sufficient identifying information for these Defendants on or
before July 21, 2017. Failure to do so may result in
dismissal of this action against those Defendants.
(Doc. # 79 at 1).
court held a hearing in this matter on August 11, 2017, after
which, at the direction of the court, Mr. Ball met with
counsel for the Defendants upon whom he had perfected service
at that time. (Doc. # 88 at 1). Thereafter, the City provided
the Clerk of Court the name and address of “Timothy
Brown” for “T. Brown, ” and “George
Drake” for “Drake.” (Doc. # 89 at 1). The
City represented that it “does not have the personal
addresses or knowledge of the location of ‘Nunn',
‘Sheffield' and ‘Debra' as they are not
employed by the City and have never been employed with the
City.” (Doc. # 89 at 2).
service was executed upon Timothy Brown, but was returned
unexecuted as to George Drake. (Docs. # 94, 133). On December
4, 2017, after Mr. Ball referred to George Drake as
“non-existing, ” and “not [a] Defendant
to this instant [case], ” the court dismissed George
Drake and ordered Mr. Ball to provide the court with the full
name [and address] of Drake.” (Doc. # 137 at 1) (citing
Doc. # 131 at 2). The court's December 4, 2017, Order
“terminated” Drake in the court's CM/ECF
system (Doc. # 137), and Drake remains
despite the fact that the court did not name Rogers as an
unserved Defendant, Mr. Ball served discovery requests upon
the Defendants seeking the full name and last known address
of Rogers, as well as Drake, Nunn, Debra, and Sheffield.
(See Doc. # 168). The City eventually identified a
person known as “Judy Drake” who might be the
“Drake” Mr. Ball wished to sue. On September 4,
2017, the court Ordered the City of Birmingham to provide the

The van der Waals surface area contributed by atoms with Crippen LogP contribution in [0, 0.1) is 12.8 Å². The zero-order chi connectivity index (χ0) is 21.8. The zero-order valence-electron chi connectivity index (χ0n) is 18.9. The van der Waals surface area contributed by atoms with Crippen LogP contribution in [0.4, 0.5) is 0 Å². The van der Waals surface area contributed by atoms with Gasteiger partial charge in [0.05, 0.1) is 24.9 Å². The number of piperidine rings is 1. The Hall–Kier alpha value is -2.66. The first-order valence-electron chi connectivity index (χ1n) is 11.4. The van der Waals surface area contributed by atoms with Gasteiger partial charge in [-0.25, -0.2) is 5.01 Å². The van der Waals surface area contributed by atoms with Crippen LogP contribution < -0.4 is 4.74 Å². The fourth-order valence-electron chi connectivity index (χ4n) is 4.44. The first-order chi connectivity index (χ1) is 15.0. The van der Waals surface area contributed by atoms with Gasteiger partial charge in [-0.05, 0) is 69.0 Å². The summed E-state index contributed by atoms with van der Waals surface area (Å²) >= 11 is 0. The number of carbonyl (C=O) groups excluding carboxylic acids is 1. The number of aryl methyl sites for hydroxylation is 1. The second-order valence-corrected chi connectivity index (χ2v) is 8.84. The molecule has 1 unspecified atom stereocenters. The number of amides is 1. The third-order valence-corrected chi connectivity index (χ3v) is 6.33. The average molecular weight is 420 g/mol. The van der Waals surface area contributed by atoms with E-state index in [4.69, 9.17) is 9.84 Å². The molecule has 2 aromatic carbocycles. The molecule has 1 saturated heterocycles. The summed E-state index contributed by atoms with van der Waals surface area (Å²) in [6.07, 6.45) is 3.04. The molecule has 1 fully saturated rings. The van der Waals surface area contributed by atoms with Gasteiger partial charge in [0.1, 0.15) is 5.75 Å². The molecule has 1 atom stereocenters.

full name and last known address, if they had it, of Judy
Drake. (Doc. # 171 at 2). The court did not issue a similar
order regarding Nunn, Debra, Rogers, and Sheffield, because
the City of Birmingham “[had] previously advised the
court and Plaintiff that it does not have the personal
addresses or knowledge of the location of [these individuals]
because they are not, and never have been, employed by the
City.” (Doc. # 171 at 2) (citing Doc. # 89 at 2)). On
September 6, 2018, the City of Birmingham confirmed that they
did not have the address of Judy Drake. (Doc. # 173).
Rule of Civil Procedure 4(m) provides that “[i]f a
defendant is not served within 90 days after the complaint is
filed, the court--on motion or on its own after notice to the
plaintiff--must dismiss the action without prejudice against
that defendant or order that service be made within a
specified time.” More than 90 days has passed since the
operative complaint naming Defendants Nunn, Sheffield, Debra,
and Rogers was filed. (Doc. # 74 at 4, ¶ 11) (filed June
19, 2017). As noted above, the court gave Mr. Ball notice on
July 5, 2017 that failure to serve these defendants could
result in dismissal of this action against the unserved
defendants. (Doc. # 79). Mr. Ball has neither requested
service for, nor perfected service upon, Defendants Nunn,
Sheffield, Debra and Rogers since this court's Order of